Zou Bin participates in the competition of bricklaying during the 43rd Worldskills competition in Sao Paulo, Brazil, Aug. 12, 2015. (Xinhua/Xu Zijian)

by Xinhua writers Wang Xinyi, Yuan Ruting and Qiang Lijing

CHANGSHA, May 25 (Xinhua) -- Seven years ago, when 18-year-old Zou Bin picked up his father's trowel for the first time, he had no idea that he was building not just a house, but his own dream and the dreams of many others.

"It is to me both an honor and a responsibility to speak out for my brothers and sisters," Zou said ahead of the third session of the 13th National People's Congress (NPC), China's national legislature, which opened in Beijing on Friday.

From the breadwinner of his own family to an advocate for a larger community, Zou the bricklayer had never envisioned himself sitting one day in the Great Hall of the People until he was elected as a grassroots NPC deputy in 2018.

Born in a remote village in central China's Hunan Province, Zou's way to China's national legislature was paved step by step, as he built one house after another with brick and mortar, in sweaty vests and on muddy grounds.

A fresh starter but eager learner, Zou toiled on construction sites, first as an apprentice of his father and then of veteran workers. Quite often, he was caught practicing alone during lunchtime.

Day by day, his "magic little trowel" spiked in value to become the "knife and fork" at the family dining table as he continued to accumulate experience, polish his skills and rise in the ranks.

Zou believes that the sky is the limit for anyone who dares to dream, so there is always a new trail to blaze even in his small field of masonry.

In 2014, as a construction worker, he was crowned champion in a bricklaying competition organized by his company. A year later, he competed on behalf of China in the 43rd WorldSkills Competition held in Brazil, where he set a record for China in this field.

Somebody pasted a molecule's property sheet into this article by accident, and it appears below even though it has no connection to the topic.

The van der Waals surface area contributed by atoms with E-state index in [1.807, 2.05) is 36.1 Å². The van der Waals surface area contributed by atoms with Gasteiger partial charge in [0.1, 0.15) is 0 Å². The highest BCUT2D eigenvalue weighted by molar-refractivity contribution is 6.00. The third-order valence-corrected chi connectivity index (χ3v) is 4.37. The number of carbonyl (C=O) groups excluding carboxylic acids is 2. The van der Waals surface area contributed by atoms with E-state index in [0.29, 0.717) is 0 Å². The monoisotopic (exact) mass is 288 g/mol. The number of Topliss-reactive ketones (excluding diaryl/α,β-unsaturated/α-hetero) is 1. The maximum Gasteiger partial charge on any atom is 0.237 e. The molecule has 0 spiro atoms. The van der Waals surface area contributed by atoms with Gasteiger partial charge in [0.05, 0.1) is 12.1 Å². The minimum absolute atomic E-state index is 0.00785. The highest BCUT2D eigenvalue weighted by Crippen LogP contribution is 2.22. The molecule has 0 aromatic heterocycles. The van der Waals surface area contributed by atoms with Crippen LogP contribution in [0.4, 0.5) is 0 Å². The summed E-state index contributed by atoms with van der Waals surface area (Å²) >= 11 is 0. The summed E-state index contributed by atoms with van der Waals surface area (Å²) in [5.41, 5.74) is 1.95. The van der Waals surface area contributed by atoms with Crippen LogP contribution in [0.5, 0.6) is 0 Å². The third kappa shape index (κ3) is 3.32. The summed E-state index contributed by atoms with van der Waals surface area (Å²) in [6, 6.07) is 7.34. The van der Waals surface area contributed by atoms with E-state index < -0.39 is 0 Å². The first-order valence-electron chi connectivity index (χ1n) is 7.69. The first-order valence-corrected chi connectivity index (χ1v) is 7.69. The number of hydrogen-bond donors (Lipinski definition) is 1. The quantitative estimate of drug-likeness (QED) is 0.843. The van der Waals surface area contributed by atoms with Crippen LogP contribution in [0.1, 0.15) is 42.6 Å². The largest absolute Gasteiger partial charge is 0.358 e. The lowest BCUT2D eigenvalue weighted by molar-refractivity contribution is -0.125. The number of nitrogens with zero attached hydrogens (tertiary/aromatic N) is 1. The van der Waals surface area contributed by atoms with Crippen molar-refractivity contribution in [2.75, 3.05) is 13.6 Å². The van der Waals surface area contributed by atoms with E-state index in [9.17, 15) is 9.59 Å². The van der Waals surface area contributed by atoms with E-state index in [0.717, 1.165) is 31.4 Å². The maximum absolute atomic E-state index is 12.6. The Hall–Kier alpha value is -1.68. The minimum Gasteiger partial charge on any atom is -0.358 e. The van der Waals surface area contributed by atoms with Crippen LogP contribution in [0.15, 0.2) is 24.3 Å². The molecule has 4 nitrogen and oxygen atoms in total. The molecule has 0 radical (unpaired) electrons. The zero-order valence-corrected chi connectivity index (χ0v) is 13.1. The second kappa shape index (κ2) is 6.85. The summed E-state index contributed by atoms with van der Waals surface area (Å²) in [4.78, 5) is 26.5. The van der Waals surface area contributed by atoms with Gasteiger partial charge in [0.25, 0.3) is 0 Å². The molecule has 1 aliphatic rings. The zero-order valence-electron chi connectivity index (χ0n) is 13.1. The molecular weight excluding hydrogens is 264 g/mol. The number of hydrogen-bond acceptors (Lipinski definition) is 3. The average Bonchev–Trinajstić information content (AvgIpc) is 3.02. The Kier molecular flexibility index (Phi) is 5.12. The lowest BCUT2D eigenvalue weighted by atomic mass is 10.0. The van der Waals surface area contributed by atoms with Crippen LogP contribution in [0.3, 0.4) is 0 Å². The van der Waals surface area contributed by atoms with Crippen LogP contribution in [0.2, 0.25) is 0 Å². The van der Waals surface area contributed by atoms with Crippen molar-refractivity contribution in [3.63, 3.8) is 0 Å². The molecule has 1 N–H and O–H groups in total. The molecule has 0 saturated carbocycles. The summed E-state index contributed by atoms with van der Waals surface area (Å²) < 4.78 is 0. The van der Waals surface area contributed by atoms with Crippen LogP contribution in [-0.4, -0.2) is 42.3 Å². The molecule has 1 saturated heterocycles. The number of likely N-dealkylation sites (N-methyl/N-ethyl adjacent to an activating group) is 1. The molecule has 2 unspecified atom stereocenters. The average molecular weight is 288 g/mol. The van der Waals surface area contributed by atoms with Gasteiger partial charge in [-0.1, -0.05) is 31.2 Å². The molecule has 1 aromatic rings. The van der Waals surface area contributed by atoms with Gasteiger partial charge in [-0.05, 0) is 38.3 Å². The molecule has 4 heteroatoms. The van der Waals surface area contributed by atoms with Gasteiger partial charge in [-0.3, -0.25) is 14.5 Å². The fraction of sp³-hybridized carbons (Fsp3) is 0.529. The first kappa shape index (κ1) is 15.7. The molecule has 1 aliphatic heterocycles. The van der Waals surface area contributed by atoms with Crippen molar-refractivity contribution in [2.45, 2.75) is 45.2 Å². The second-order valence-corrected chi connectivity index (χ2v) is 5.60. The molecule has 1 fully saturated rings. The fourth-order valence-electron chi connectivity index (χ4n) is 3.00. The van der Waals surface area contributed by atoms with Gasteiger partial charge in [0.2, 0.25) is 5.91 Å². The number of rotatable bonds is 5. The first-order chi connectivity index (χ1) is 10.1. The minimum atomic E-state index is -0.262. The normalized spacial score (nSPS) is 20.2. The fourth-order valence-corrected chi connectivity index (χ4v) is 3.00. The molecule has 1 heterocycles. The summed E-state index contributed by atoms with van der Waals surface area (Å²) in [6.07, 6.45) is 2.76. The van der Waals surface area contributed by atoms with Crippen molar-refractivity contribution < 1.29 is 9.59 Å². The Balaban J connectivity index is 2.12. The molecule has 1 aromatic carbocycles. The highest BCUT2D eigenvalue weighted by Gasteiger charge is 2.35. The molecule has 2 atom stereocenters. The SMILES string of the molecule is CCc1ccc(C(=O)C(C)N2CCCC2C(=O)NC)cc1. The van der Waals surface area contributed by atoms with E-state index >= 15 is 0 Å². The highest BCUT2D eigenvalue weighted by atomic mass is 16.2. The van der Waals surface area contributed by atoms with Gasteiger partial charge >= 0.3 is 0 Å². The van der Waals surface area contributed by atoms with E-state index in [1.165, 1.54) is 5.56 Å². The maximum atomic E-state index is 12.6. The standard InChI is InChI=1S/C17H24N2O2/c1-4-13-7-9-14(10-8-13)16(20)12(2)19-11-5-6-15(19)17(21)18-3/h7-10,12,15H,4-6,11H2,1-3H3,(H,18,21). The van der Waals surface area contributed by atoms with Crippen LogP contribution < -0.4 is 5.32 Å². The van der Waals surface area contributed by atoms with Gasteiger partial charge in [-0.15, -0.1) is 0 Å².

Back home, Zou was soon promoted as project inspector of his company, leading a team and coaching other bricklayers. He started to realize that his trowel meant far more than "knife and fork," but "responsibility on my shoulders."

During an inspection, Zou asked a colleague to rebuild a wall after spotting an ill-laid brick. When confronted, he showed the older worker a video of a previous accident, warning him of potential danger.

"There is a saying in our business -- quality first, value added," he said. "Bricklaying is no joke when it comes to the safety of us all."

It was this stubborn attention to detail that won him influence as a true "craftsman" among construction workers, from where he carried on this spirit to every job he did, including speaking out for fellow migrant workers, a sizable group whose voices are less heard historically. He said this was "the highlight" of his life.

A senior bricklayer but a fresh NPC deputy, Zou remembered he sat in  the Great Hall of the People for the first time, excited yet uneasy, reviewing his legislative proposal.

Not long after he came back from his first NPC meeting, he received feedbacks from authorities and several vocational schools regarding his proposals, and invitations for him to serve as a judge of bricklaying competitions.

Prior to this year's postponed NPC session, Zou visited two local construction directors and two workers who participated in the building of two makeshift hospitals treating COVID-19 patients in Wuhan, the hardest-hit city in neighboring Hubei Province. He asked them for any appeals that they would like to see included in his proposal.

"Probably better pay and welfare," a migrant worker told him, while one of the two directors hoped there would be more vocational training and social security for industrial workers.

Zou noted down each of their words.

Calling himself "a true beneficiary of the country's rigorous reforms over the past years," this 25-year-old is more confident in his work. "I've found my self-worth in bricklaying," he said.

Zou valued his chance, as an NPC deputy, to advocate for more chances that could turn industrious blue-collar "craftsmen" into skillful technicians powered by a sense of accomplishment and dignity.

This time, Zou is much more at ease with the meeting, ready to "be the voice that makes a difference."  ■

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